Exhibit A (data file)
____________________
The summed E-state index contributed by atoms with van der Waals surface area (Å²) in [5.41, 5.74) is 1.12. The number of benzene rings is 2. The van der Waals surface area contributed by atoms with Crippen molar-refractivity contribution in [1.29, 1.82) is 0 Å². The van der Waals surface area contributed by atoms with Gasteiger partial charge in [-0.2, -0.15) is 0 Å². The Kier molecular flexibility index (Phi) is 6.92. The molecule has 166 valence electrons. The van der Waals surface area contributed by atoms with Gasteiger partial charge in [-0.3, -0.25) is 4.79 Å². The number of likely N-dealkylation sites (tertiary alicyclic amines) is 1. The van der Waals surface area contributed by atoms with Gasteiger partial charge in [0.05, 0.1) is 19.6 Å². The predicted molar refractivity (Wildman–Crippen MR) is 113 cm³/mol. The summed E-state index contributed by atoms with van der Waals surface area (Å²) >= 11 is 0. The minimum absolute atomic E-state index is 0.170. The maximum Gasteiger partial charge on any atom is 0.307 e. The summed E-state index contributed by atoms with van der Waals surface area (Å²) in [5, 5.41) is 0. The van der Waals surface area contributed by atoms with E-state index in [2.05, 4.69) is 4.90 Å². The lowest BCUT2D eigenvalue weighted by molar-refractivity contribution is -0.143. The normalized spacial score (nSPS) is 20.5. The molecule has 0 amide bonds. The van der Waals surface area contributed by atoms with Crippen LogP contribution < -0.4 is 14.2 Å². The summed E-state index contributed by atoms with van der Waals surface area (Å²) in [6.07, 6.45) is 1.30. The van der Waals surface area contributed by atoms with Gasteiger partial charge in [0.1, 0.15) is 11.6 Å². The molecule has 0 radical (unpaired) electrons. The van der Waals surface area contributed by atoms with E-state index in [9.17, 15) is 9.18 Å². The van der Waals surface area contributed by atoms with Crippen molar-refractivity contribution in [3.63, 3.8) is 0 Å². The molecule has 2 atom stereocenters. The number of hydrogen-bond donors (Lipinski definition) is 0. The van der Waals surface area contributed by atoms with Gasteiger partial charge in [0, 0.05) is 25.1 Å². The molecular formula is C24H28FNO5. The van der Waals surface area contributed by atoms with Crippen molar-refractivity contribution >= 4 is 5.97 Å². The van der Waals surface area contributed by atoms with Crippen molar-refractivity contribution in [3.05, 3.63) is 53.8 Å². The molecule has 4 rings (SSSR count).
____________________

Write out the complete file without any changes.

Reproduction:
The summed E-state index contributed by atoms with van der Waals surface area (Å²) in [5.41, 5.74) is 1.12. The number of benzene rings is 2. The van der Waals surface area contributed by atoms with Crippen molar-refractivity contribution in [1.29, 1.82) is 0 Å². The van der Waals surface area contributed by atoms with Gasteiger partial charge in [-0.2, -0.15) is 0 Å². The Kier molecular flexibility index (Phi) is 6.92. The molecule has 166 valence electrons. The van der Waals surface area contributed by atoms with Gasteiger partial charge in [-0.3, -0.25) is 4.79 Å². The number of likely N-dealkylation sites (tertiary alicyclic amines) is 1. The van der Waals surface area contributed by atoms with Gasteiger partial charge in [0.05, 0.1) is 19.6 Å². The predicted molar refractivity (Wildman–Crippen MR) is 113 cm³/mol. The summed E-state index contributed by atoms with van der Waals surface area (Å²) >= 11 is 0. The minimum absolute atomic E-state index is 0.170. The maximum Gasteiger partial charge on any atom is 0.307 e. The summed E-state index contributed by atoms with van der Waals surface area (Å²) in [5, 5.41) is 0. The van der Waals surface area contributed by atoms with E-state index in [2.05, 4.69) is 4.90 Å². The lowest BCUT2D eigenvalue weighted by molar-refractivity contribution is -0.143. The normalized spacial score (nSPS) is 20.5. The molecule has 0 amide bonds. The van der Waals surface area contributed by atoms with Crippen LogP contribution < -0.4 is 14.2 Å². The summed E-state index contributed by atoms with van der Waals surface area (Å²) in [6.07, 6.45) is 1.30. The van der Waals surface area contributed by atoms with Gasteiger partial charge in [0.1, 0.15) is 11.6 Å². The molecule has 0 radical (unpaired) electrons. The van der Waals surface area contributed by atoms with E-state index in [9.17, 15) is 9.18 Å². The van der Waals surface area contributed by atoms with Crippen molar-refractivity contribution in [3.63, 3.8) is 0 Å². The molecule has 2 atom stereocenters. The number of hydrogen-bond donors (Lipinski definition) is 0. The van der Waals surface area contributed by atoms with Gasteiger partial charge in [0, 0.05) is 25.1 Å². The molecular formula is C24H28FNO5. The van der Waals surface area contributed by atoms with Crippen molar-refractivity contribution >= 4 is 5.97 Å². The van der Waals surface area contributed by atoms with Crippen molar-refractivity contribution in [3.05, 3.63) is 53.8 Å². The molecule has 4 rings (SSSR count).